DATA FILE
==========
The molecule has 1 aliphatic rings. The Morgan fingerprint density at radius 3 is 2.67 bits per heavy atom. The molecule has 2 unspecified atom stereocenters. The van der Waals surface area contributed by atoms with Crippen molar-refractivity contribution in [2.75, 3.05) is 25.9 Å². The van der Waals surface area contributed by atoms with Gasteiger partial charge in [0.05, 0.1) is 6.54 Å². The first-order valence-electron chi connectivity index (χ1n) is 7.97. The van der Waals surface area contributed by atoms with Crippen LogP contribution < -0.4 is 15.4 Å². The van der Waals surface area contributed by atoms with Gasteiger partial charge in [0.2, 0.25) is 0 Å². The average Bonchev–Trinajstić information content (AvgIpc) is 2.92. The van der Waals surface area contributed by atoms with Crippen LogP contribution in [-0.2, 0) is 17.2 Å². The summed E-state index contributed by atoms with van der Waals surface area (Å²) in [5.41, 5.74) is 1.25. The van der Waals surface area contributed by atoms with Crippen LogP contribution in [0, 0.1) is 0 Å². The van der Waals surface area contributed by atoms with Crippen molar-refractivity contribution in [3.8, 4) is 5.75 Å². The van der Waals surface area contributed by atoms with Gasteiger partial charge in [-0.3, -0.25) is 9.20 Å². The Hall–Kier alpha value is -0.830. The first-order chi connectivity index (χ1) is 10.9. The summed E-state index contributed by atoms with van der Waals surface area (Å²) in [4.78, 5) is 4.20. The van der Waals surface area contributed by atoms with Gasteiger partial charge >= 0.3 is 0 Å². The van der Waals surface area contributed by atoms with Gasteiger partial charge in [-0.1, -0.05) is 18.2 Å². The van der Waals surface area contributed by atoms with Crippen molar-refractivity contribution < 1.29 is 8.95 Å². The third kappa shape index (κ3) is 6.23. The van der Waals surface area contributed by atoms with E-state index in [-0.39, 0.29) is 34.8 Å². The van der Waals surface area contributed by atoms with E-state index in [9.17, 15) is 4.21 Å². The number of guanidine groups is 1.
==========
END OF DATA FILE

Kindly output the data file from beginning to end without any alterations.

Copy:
The molecule has 1 aliphatic rings. The Morgan fingerprint density at radius 3 is 2.67 bits per heavy atom. The molecule has 2 unspecified atom stereocenters. The van der Waals surface area contributed by atoms with Crippen molar-refractivity contribution in [2.75, 3.05) is 25.9 Å². The van der Waals surface area contributed by atoms with Gasteiger partial charge in [0.05, 0.1) is 6.54 Å². The first-order valence-electron chi connectivity index (χ1n) is 7.97. The van der Waals surface area contributed by atoms with Crippen LogP contribution < -0.4 is 15.4 Å². The van der Waals surface area contributed by atoms with Gasteiger partial charge in [0.2, 0.25) is 0 Å². The average Bonchev–Trinajstić information content (AvgIpc) is 2.92. The van der Waals surface area contributed by atoms with Crippen LogP contribution in [-0.2, 0) is 17.2 Å². The summed E-state index contributed by atoms with van der Waals surface area (Å²) in [5.41, 5.74) is 1.25. The van der Waals surface area contributed by atoms with Crippen LogP contribution in [0, 0.1) is 0 Å². The van der Waals surface area contributed by atoms with Crippen molar-refractivity contribution in [3.8, 4) is 5.75 Å². The van der Waals surface area contributed by atoms with Gasteiger partial charge in [-0.3, -0.25) is 9.20 Å². The Hall–Kier alpha value is -0.830. The first-order chi connectivity index (χ1) is 10.9. The summed E-state index contributed by atoms with van der Waals surface area (Å²) in [4.78, 5) is 4.20. The van der Waals surface area contributed by atoms with Gasteiger partial charge >= 0.3 is 0 Å². The van der Waals surface area contributed by atoms with Gasteiger partial charge in [-0.1, -0.05) is 18.2 Å². The van der Waals surface area contributed by atoms with Crippen molar-refractivity contribution < 1.29 is 8.95 Å². The third kappa shape index (κ3) is 6.23. The van der Waals surface area contributed by atoms with E-state index in [-0.39, 0.29) is 34.8 Å². The van der Waals surface area contributed by atoms with E-state index in [9.17, 15) is 4.21 Å². The number of guanidine groups is 1.